Difference between revisions of "Tandy 1000"

From TheAlmightyGuru
Jump to: navigation, search
Line 24: Line 24:
* [https://en.wikipedia.org/wiki/Tandy_1000 en.wikipedia.org/wiki/Tandy_1000] - Wikipedia.
* [https://en.wikipedia.org/wiki/Tandy_1000 en.wikipedia.org/wiki/Tandy_1000] - Wikipedia.
* [http://www.vgmpf.com/Wiki/index.php?title=Tandy_1000 vgmpf.com/Wiki/index.php?title=Tandy_1000] - VGMPF.

Revision as of 12:42, 27 October 2017

A Tandy 1000.

The Tandy 1000 is a line of home computers designed by the Tandy Corporation to be 100% compatible with the IBM PCjr. It was first released in November 1984, less than a year after the PCjr and sold through Radio Shack. Initially, the system used nearly identical hardware to the PCjr, but where IBM dropped their PCjr line after only a few years, Tandy continued to upgrade the 1000 significantly, improving its on-board graphics and audio. The line lasted 9 years before finally being discontinued in 1993.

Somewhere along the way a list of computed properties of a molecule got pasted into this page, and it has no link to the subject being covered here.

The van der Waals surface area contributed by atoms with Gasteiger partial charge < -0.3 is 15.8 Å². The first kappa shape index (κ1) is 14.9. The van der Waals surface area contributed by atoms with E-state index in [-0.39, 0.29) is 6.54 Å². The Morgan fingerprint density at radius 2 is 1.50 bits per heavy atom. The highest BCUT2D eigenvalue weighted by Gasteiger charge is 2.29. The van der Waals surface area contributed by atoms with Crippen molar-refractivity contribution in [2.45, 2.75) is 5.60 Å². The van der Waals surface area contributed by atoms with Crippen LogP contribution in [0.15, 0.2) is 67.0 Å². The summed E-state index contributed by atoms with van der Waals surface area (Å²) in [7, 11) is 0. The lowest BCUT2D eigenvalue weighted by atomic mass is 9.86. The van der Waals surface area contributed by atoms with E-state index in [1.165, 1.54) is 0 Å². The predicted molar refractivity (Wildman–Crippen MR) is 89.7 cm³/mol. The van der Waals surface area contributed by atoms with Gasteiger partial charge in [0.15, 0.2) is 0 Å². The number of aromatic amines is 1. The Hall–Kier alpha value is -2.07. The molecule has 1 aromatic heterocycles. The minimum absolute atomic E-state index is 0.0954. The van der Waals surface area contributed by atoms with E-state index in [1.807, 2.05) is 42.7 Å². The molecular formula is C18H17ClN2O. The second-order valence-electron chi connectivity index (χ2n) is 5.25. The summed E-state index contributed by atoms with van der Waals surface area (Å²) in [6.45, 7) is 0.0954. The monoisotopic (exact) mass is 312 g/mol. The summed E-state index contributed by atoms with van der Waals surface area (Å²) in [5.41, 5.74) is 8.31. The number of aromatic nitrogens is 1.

My uncle had a Tandy 1000 which my cousin and I used to teach ourselves BASIC and play a wide variety of games, especially the Sierra graphic adventures.



  • The graphics and audio capabilities were quite impressive for a home PC that wasn't intended just to be a gaming computer.
  • Unlike the PCjr, Tandy continued to increase the quality of the hardware, ultimately making it superior to the main IBM PC as well.
  • The system had two built-in joystick ports.
  • The keyboard put a stroke through the zero, and also had a "hold" button that would actually pause the computer pretty much anywhere.
  • The manuals were very impressive, not just giving detailed explanations of the hardware, but also a full BASIC-A guide.


  • The designers unwisely altered one of the IRQs in a later model breaking audio and joystick backward compatibility with a lot of software.


  • Nothing.


In general, games were not made for the Tandy 1000 since it used an ever growing compatible CPU architecture. Instead, every game that would work on the Tandy 1000 was originally made for MS-DOS, and than made to be compatible with its graphics and audio hardware.